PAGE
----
Why we gain weight and what to do about it

We’ve all heard about the global ‘obesity epidemic’. The statistics are truly alarming. In the USA in 2009-10, more than 2 in 3 adults were overweight or obese, and more than 1 in 3 were obese. In the UK and Ireland in 2015, 62.9% of adults were overweight or obese, and obesity among adults rose from 14.9% to 26.9% between 1993 and 2015. If current trends continue, obesity is predicted to affect 60% of adult men, 50% of adult women and 25% of children by 2050. Continue reading “Why we gain weight and what to do about it”

Book review: The Barbell Prescription

Did you know that adults who do not engage in regular strength training lose up to 1 pound (0.45 kg) of muscle per year after 40? This is just one of numerous items of information in a comprehensive new book, The Barbell Prescription: Strength Training for Life After 40, by Jonathon Sullivan and Andy Baker. Jonathon Sullivan is doctor who has been working in Emergency Medicine in Detroit for 20 years. He is also a Starting Strength Coach who owns and runs a gym devoted to barbell-based strength training for people in their 40s and beyond, Greysteel Strength and Conditioning. Andy Baker is also a Starting Strength Coach and owner of a barbell training facility. The foreword is by Nassim Nicholas Taleb (of Black Swan fame). Continue reading “Book review: The Barbell Prescription”

Coachability and feedback

Let’s say that you hire a coach; perhaps you want to be healthier and you find a suitable health coach. How coachable are you going to be?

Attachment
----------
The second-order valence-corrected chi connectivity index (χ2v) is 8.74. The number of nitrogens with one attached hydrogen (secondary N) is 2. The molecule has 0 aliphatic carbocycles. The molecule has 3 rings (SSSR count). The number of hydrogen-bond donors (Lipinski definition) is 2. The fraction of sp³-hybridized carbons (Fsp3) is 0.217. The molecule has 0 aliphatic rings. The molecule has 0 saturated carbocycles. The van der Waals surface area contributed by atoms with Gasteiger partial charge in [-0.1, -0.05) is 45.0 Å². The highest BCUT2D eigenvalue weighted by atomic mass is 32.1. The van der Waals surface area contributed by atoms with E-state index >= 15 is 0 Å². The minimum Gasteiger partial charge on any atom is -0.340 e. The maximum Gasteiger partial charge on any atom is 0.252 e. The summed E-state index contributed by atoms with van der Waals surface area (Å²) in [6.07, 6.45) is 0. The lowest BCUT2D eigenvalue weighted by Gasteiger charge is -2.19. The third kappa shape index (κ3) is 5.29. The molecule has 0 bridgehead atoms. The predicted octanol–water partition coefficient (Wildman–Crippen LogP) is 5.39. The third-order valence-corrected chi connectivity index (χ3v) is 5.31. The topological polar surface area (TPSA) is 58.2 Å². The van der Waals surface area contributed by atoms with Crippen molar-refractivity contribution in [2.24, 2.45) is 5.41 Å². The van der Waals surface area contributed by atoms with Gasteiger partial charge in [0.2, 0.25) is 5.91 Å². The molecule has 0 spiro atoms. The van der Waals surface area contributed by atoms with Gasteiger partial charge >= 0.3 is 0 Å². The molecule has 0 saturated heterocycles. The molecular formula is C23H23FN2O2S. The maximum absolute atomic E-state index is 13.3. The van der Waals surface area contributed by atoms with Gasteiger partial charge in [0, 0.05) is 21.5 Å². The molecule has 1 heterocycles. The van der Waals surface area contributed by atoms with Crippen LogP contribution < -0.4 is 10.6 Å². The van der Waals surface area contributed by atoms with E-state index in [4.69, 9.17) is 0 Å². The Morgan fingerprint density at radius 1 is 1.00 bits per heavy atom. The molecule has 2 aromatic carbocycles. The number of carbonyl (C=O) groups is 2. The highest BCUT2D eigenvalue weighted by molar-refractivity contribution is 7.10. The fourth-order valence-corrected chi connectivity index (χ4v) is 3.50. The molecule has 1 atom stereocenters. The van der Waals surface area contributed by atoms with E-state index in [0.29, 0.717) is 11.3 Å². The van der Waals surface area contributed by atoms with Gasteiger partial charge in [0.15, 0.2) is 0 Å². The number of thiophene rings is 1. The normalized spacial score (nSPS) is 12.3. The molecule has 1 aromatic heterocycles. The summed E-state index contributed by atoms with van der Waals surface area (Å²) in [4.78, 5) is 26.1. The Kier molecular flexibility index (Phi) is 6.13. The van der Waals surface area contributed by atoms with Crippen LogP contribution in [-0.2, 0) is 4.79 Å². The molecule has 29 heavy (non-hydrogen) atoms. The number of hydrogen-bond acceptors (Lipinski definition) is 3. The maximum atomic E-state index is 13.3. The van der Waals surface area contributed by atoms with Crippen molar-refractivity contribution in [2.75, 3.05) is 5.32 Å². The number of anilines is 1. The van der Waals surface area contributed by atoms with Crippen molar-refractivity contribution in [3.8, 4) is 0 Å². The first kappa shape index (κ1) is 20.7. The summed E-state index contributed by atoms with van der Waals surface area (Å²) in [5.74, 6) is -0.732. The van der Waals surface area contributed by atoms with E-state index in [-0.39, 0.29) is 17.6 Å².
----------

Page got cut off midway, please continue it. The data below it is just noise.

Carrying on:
That may seem like a silly question; after all, if you hire a plumber you are going to stand aside, maybe ask a few questions, the answers to which you may or may not understand, and then let him get on with his work. If you take your car to a garage to be serviced, you will probably just let them do what they say is necessary unless it is outrageously expensive (and probably even then, unless you happen to be a mechanic). So why is it that many people pay a coach good money but don’t really listen to what the coach is saying or spend most of their time trying to think up clever ways to show the coach that she doesn’t really understand them, and even if the coach did, they don’t really have anything much to offer that will be useful or relevant to their situation, which they believe to be unique. Continue reading “Coachability and feedback”

Why genes are not the whole story for health

In recent years, there has been a lot of emphasis upon the genetic causes of disease, particularly the chronic diseases that are wreaking havoc upon older populations in the developed world, such as cancer, Alzheimer’s, Type 2 diabetes, cardiovascular disease, and others. The implicit promise of the Human Genome Project was that this would be a paradigm shift for medicine because the sequencing of the complete human genome would pave the way to understanding the root causes of diseases, and then it would be possible through genetic engineering to prevent or cure cancer and other ills. Continue reading “Why genes are not the whole story for health”